retirement

How to Stash $1 Million+ in Savings

Dane Lacey, 49, a radiologist from San Diego, has saved nearly $1.4 million for retirement in eight years by living below his means. Did you always have a goal to front-load your savings? Yes.

Dane Lacey, 49, a radiologist from San Diego, has saved nearly $1.4 million for retirement in eight years by living below his means.

Did you always have a goal to front-load your savings? Yes. I want to retire when I am still young enough to travel, hike and body surf. It was a race for me to put a large amount away so that I could enjoy it. I knew that if I got it in early, it could grow.

You've been in practice for 14 years. Why the big push for the past eight? During the tech bubble, I put every cent into Cisco and other tech stocks. Within two years, I had accumulated $300,000, while I was living on about $35,000 a year. I went on vacation and came back to find that my $300,000 was worth $10,000 because the bubble had burst. So I started over at age 41.

How did you make it happen? As a resident physician, you get paid about $26,000 a year for four years. Then when you're in practice, you start making big money. My first job paid $220,000 a year, so I had all this money coming in, but I didn't feel like I needed that much. I live in a small bungalow and drive a Chrysler PT Cruiser. I decided to live on what I was making before and just pay myself a little bit more each year. It would seem like a pay raise but still allow me to put a lot away for retirement.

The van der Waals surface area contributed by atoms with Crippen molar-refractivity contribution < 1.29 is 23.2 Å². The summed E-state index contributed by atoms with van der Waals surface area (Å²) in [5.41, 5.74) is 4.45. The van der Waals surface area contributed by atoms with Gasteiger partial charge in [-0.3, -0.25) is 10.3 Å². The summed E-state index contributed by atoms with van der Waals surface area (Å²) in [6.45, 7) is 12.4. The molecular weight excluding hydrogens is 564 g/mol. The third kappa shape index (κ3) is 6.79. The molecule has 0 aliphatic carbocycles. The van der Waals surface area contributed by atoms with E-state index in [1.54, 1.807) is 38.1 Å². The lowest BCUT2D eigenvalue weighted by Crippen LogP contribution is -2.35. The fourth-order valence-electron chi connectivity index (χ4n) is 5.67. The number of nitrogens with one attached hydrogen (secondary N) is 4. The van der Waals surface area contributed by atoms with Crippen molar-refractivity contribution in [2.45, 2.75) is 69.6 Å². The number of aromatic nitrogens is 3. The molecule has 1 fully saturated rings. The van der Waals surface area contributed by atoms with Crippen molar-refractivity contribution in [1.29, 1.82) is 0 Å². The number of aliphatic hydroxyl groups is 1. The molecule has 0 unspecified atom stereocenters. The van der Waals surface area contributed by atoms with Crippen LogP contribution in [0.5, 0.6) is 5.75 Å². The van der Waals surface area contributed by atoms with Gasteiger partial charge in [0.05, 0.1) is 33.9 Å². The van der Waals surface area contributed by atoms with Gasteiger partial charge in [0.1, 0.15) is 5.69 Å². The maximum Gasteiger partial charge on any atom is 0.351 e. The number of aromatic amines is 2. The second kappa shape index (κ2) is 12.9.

In at least two of the past eight years, you contributed more than $250,000 to retirement savings. How did you do that? Until recently I worked as a navy contractor, and I was basically self-employed, so I was able to save more money in tax-deferred retirement accounts than the average employee. In addition to funding my 401(k) account, I established a traditional defined-benefit pension plan for my business, which allowed me to contribute as much as $240,000 in one year. I used any excess money to pay down my mortgage or to add to personal savings and my IRA.

How do you manage your money? I used to keep all my money with a Merrill Lynch manager, who invested it in mutual funds. The approach was diversified, but he wasn't as aggressive as I wanted to be. Three years ago, I diversified my money managers as well, and I split the money in the defined-benefit plan in half. My guy at Merrill Lynch invests in mutual funds with half of the money, and I have a guy at Schwab who invests in stocks with the other half. It has given me peace of mind that I'm not basing my future on one person's decisions or one company's philosophy.

How did you learn to be so disciplined? My parents were very good with money and taught my brothers and me to be responsible. At age 14, we were required to get a job and budget our money. We budgeted for clothing, college, and room and board (which went into a college account), and we kept 20%. My family instilled good financial sense in me -- your salary is for day-to-day expenses, and anything to play with, you work extra for. I don't borrow, except for my mortgage, and I pay my credit cards off every month.